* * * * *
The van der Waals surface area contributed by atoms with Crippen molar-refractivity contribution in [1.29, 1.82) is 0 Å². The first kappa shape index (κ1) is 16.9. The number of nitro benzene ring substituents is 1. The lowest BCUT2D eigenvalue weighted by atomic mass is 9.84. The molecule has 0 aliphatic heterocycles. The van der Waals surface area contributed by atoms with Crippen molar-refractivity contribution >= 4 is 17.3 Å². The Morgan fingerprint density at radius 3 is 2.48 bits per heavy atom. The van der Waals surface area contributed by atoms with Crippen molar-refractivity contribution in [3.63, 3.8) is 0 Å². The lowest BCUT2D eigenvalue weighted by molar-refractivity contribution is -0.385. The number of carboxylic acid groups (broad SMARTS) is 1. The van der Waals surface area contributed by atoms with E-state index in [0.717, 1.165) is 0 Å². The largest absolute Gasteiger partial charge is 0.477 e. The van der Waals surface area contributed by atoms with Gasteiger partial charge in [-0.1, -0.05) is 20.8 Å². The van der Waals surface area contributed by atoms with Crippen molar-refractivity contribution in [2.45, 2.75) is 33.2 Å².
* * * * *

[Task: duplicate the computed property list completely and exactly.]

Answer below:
The van der Waals surface area contributed by atoms with Crippen molar-refractivity contribution in [1.29, 1.82) is 0 Å². The first kappa shape index (κ1) is 16.9. The number of nitro benzene ring substituents is 1. The lowest BCUT2D eigenvalue weighted by atomic mass is 9.84. The molecule has 0 aliphatic heterocycles. The van der Waals surface area contributed by atoms with Crippen molar-refractivity contribution >= 4 is 17.3 Å². The Morgan fingerprint density at radius 3 is 2.48 bits per heavy atom. The van der Waals surface area contributed by atoms with Crippen molar-refractivity contribution in [3.63, 3.8) is 0 Å². The lowest BCUT2D eigenvalue weighted by molar-refractivity contribution is -0.385. The number of carboxylic acid groups (broad SMARTS) is 1. The van der Waals surface area contributed by atoms with E-state index in [0.717, 1.165) is 0 Å². The largest absolute Gasteiger partial charge is 0.477 e. The van der Waals surface area contributed by atoms with Gasteiger partial charge in [-0.1, -0.05) is 20.8 Å². The van der Waals surface area contributed by atoms with Crippen molar-refractivity contribution in [2.45, 2.75) is 33.2 Å².